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See detailWhat Constitutes Aging Workforce Management? Lessons Learned in an Industry-Specific Case Study
Streb, Christoph Klaus UL; Voelpel, S; Leibold, M et al

in Bornemeyer, C; Schneider, J (Eds.) Aging Society and its Implications for Services Marketing – Approaches in Hospitality, Tourism and Transport (2011)

Detailed reference viewed: 48 (1 UL)
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See detailWhat cultural psychologies need: Generalizing theories
Valsiner, Jaan UL

in Culture & Psychology (2014)

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See detailWhat Dignity Demands: From Political to Poetical Liberalism
Mailey, Richard Samuel David UL

Doctoral thesis (2017)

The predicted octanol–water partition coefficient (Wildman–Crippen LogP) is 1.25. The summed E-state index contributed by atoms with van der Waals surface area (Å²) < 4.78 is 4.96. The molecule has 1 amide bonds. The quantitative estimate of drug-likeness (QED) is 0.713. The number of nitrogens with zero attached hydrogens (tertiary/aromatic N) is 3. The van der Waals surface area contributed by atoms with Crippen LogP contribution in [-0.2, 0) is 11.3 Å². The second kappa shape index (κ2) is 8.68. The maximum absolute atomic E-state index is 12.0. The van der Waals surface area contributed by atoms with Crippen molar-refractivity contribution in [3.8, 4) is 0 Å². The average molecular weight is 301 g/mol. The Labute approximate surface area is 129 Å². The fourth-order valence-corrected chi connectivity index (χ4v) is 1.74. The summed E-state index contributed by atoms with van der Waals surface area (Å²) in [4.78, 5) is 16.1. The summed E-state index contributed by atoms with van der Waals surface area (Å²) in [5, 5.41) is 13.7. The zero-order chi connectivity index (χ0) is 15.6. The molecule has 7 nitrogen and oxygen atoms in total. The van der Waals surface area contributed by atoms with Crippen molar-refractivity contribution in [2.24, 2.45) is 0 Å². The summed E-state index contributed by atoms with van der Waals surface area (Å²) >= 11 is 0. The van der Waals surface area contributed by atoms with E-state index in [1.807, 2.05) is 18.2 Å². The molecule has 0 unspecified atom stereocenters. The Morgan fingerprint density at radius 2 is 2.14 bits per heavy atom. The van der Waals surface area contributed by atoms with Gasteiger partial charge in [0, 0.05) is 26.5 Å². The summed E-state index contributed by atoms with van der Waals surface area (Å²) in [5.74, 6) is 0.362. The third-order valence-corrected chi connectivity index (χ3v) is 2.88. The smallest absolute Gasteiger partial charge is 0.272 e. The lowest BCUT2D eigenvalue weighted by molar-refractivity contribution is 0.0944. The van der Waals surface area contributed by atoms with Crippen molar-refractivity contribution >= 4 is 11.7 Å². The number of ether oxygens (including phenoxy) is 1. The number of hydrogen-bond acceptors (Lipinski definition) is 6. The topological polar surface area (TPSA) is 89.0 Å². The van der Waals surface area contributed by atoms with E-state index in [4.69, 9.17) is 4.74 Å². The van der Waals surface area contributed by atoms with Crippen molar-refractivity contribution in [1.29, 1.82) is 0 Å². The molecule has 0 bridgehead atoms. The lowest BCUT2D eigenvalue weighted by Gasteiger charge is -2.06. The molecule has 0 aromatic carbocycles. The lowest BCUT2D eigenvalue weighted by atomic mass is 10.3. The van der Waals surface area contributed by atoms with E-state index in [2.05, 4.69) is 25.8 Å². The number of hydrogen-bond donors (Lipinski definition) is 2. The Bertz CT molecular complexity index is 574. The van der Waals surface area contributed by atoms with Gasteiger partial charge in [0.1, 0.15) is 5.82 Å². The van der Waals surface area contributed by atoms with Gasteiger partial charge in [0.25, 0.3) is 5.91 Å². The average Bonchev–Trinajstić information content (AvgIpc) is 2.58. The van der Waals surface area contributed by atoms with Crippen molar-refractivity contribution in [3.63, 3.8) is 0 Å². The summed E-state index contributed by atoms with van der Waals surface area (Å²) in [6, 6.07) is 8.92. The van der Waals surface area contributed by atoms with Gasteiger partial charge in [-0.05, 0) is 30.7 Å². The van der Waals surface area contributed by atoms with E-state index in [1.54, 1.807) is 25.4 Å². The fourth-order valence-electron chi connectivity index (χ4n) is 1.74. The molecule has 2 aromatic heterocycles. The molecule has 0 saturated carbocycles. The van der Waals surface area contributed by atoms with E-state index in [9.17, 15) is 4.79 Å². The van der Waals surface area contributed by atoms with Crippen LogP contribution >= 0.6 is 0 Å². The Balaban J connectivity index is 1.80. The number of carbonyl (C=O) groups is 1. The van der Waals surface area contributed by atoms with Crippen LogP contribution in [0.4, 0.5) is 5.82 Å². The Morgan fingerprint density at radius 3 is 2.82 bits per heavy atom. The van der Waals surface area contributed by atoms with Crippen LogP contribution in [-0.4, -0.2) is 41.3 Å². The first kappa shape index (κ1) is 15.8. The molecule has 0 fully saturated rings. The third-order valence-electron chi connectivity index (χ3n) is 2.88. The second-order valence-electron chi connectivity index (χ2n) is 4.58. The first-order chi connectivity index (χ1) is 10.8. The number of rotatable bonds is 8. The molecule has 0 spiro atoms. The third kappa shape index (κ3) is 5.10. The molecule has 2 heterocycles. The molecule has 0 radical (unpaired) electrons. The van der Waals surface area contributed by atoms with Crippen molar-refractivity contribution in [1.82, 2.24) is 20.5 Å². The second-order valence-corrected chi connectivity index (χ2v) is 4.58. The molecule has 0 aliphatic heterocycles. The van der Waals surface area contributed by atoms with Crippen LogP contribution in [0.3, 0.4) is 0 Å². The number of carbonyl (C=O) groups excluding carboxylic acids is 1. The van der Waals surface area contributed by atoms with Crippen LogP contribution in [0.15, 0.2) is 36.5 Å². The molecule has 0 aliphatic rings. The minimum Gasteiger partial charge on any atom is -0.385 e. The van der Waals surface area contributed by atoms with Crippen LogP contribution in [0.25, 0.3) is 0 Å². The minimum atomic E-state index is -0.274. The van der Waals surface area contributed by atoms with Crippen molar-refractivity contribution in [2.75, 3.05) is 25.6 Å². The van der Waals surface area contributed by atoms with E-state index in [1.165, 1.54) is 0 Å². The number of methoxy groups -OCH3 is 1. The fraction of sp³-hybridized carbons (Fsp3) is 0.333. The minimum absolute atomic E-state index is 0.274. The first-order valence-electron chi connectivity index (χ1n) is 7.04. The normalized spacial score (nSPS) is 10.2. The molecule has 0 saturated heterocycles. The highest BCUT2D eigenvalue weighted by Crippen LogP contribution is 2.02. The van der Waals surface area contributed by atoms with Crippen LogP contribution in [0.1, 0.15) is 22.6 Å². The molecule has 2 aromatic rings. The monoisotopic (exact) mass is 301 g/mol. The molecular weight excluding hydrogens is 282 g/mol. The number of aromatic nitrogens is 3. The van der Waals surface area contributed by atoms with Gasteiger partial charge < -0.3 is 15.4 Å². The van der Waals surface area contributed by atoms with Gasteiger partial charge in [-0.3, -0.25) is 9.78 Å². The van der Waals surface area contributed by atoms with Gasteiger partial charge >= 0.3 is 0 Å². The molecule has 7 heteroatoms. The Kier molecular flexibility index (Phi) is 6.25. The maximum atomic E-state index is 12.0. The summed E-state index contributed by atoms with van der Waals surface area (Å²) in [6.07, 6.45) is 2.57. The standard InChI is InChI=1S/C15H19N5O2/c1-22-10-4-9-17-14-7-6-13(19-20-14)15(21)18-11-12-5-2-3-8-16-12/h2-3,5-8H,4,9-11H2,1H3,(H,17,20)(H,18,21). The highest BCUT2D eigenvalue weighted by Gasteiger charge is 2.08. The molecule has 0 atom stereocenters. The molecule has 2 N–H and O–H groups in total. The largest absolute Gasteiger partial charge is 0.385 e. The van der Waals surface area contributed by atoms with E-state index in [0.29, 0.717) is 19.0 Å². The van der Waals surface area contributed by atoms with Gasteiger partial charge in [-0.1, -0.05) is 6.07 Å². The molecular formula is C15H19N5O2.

The thesis attempts to measure the disjoint between the promise of human dignity that appears at the heart of Western law (e.g. in national constitutions and international human rights instruments), and ... [more ▼]

The thesis attempts to measure the disjoint between the promise of human dignity that appears at the heart of Western law (e.g. in national constitutions and international human rights instruments), and the experiences of exclusion and frustration that, in 2017, have seen many Westerners turn to anti-liberal, populist demagogues for relief. In measuring this disjoint, the thesis looks to the work of liberal and anti-liberal theorists alike, including John Rawls, Bruce Ackerman, Carl Schmitt and Jacques Derrida. It then uses the insights gained to construct a liberal theory that can overcome the key problems identified, before using this theory to critically engage with the constitutional jurisprudence of three very different states: Canada, South Africa and the United States. [less ▲]

Detailed reference viewed: 129 (9 UL)